Scuba searches found few incidences of coral diseases and numbers of coral feeding gastropods (Drupella spp.) were comparable to those seen in previous years in both the Capricorn Bunker and Swain sectors. This is not surprising given the low cover of live corals on survey sites in these sectors.

A summary of the results is presented in Tables 1 to 5. A full list of survey reefs appears in the Long-term Monitoring Status Report Number 8. Details of the monitoring program design, the sampling methods and a full explanation of the COTS outbreak terminology used in this report can be found on the AIMS reef monitoring website.

 

Capricorn Bunker Sector

Four key reefs were surveyed intensively using scuba (Table 2) and three of these were also surveyed by manta tow (Table 1). Sea conditions were too rough to safely conduct manta tows around Lady Musgrave Island. No COTS were observed during manta tow surveys or scuba searches (Table 1, 2) though one COTS was observed on a patch reef in the lagoon at Lady Musgrave Island. This is not unusual; COTS have been encountered on rare occasions during a long history of surveys in this sector.

Median reef-wide live coral cover (hereafter coral cover) on the three reefs that were surveyed by manta tow varied from low (5-10%) to moderate (10-20%, Table 1). Although manta tows of Lady Musgrave Island were missed, the most recent manta tow surveys in January 2010 revealed that coral cover at this reef was low (5-10%). The current levels of coral cover at the four survey reefs represent considerable declines from the moderate (20-30%) to high (30-50%) levels recorded prior to 2008. These declines in coral cover were due to a combination of large storms in 2008 and cyclone Hamish in March 2009 that further reduced coral cover to the present level. On fixed sites, tabulate and branching Acropora spp. corals that previously dominated the benthos had largely been removed by wave action leaving vast expanses of featureless, flat pavement. Numbers and diversity of fishes had also declined. Similar changes were recorded following major storms in the late 1980's. Following those events the coral and fish communities took a little over a decade to recover.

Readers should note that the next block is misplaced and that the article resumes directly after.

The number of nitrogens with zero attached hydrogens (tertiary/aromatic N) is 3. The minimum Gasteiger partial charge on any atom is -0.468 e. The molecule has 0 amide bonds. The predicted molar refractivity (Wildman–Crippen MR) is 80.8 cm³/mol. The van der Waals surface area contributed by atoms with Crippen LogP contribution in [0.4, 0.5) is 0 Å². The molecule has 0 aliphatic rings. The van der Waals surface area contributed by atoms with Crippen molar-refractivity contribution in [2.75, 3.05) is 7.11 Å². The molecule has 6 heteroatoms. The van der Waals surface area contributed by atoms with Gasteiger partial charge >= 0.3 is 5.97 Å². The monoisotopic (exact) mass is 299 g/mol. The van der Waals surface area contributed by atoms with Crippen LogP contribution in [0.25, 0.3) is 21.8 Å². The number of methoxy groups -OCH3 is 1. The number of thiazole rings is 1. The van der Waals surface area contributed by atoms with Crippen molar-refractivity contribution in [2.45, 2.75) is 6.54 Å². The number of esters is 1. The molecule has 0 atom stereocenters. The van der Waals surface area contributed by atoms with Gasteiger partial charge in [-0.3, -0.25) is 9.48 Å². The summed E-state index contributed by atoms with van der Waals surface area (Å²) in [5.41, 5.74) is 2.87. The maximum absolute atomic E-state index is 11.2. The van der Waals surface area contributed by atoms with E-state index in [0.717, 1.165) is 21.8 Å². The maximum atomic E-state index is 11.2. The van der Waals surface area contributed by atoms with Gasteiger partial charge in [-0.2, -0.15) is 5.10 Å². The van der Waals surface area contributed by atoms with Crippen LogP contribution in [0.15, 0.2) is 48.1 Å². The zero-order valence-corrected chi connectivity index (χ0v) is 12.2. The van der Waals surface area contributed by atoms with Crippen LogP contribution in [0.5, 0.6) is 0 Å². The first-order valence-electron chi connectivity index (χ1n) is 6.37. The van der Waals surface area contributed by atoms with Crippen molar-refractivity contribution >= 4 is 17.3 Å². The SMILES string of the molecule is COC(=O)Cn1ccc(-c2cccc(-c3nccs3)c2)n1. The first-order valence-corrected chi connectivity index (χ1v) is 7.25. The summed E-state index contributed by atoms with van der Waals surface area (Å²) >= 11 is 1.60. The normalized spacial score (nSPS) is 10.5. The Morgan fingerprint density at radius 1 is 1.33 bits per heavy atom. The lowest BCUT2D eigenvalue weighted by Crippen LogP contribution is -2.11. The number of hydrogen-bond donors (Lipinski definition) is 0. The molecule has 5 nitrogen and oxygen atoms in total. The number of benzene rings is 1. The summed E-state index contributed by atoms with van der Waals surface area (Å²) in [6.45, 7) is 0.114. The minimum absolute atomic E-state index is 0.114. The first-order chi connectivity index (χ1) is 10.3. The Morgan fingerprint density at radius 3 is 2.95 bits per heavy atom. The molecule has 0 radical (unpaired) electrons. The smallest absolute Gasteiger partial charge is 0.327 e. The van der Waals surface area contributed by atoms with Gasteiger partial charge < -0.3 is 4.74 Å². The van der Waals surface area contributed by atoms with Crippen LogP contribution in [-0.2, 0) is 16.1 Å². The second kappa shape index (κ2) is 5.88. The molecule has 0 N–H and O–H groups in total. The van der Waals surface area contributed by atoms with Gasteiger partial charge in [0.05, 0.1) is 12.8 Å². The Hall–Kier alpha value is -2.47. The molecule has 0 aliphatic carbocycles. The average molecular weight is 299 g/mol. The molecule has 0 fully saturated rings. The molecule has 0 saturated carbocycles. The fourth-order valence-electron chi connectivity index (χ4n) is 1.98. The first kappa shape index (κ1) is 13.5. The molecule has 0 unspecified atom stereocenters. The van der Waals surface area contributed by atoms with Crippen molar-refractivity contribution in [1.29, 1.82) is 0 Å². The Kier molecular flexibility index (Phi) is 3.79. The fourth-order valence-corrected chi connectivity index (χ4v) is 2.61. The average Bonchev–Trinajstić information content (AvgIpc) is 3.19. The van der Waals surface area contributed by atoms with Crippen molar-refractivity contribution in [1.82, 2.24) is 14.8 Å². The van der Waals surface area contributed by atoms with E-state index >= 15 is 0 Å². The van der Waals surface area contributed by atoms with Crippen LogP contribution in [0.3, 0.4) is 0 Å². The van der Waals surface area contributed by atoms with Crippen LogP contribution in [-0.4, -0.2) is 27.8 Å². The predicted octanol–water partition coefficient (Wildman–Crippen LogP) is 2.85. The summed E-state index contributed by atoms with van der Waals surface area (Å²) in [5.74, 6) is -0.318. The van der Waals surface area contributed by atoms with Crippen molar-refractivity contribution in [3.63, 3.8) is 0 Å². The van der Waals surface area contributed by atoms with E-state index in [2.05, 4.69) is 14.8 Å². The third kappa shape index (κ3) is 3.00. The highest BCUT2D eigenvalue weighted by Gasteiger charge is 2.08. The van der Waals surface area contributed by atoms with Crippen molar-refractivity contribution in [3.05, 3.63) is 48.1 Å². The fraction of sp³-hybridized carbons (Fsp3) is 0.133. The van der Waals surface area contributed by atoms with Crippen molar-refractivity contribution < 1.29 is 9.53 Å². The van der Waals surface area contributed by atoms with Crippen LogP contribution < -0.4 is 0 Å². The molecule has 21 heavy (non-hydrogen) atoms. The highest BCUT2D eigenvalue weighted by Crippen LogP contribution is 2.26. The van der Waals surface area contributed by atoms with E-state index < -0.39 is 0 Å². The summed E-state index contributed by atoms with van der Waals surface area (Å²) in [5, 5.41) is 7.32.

Table 1. Summary of manta tow survey results for the Capricorn Bunker sector

 

Shelf Position

Tows

COTS

COTS per tow

Median % Live Coral Cover

Median % Dead Coral Cover

Median % Soft Coral Cover

Reef Status

BROOMFIELD

Outer

48

0

0

10 to 20

0 to 5

0 to 5

NO

WRECK IS

Outer

45

0

0

10 to 20

0 to 0

0 to 5

NO

ONE TREE IS

Outer

67

0

0

5 to 10

0 to 0

0 to 5

NO

Overall GBR average for last survey (2008)

All

   

0.01

10 to 20

0 to 5

0 to 5

-

Long-term average value

Mid

   

0

30 to 40

0 to 5

0

-

Long-term average value

Outer

   

0

30 to 40

0 to 5

0 to 5

-

Average last survey (2008)

Outer

   

0

20 to 30

0 to 5

0 to 5

-

Scuba searches on the intensive survey sites (Table 2) showed few incidences of disease and numbers of the corallivorous snail, Drupella spp., were low compared to previous records. The low values recorded were a reflection of the scarcity of live corals on the scuba survey sites. These sites had particularly low coral cover because they were exposed to the full force of storm and cyclone induced waves. Coral cover recorded during manta tows was higher because these surveys included some areas of reefs that were protected from the worst of the swells and so retained some live corals.

Table 2. Summary of results of scuba searches on reefs in the Capricorn Bunker sector

Reef

Shelf Position

COTS (<5cm)

COTS (>5cm)

COTS (>15cm)

COTS (>25cm)

WS

BBD

BrB

SEB

Drupella

BROOMFIELD

O

0

0

0

0

5

0

1

0

4

WRECK IS

O

0

0

0

0

0

0

0

0

3

ONE TREE IS

O

0

0

0

0

0

0

2

0

3

LADY MUSGRAVE IS

O

0

0

0

0

0

0

1

0

0

Overall GBR Average last survey (2008)

All

0

0.021

0.11

0.043

14

0.19

4.9

4.8

15

Long term average

O

0

0.038

0.14

0.086

38

0.032

4.3

1.8

7.9

Average last survey (2008)

O

0

0.25

0.75

0

35

0.25

11

6

9.8

WS = White Syndrome, BBD = Black Band Disease, BrB = Brown Band Disease, SEB = Skeletal Eroding Band Disease.

Swain Sector

Broadscale surveys using manta tow and intensive scuba searches for signs of coral mortality were made on seven core reefs in the Swain sector (Tables 3 and 4). Only one COTS was observed during manta tow surveys (Table 3). This contrasts with previous surveys when large numbers of COTS were widely spread throughout the Swain sector from the 1990's and into the 2000's. Four of the seven survey reefs previously had Active Outbreaks of COTS but all are now classified as Recovering and no Active Outbreaks have been recorded since 2006. No COTS were observed during scuba searches in this sector (Table 4).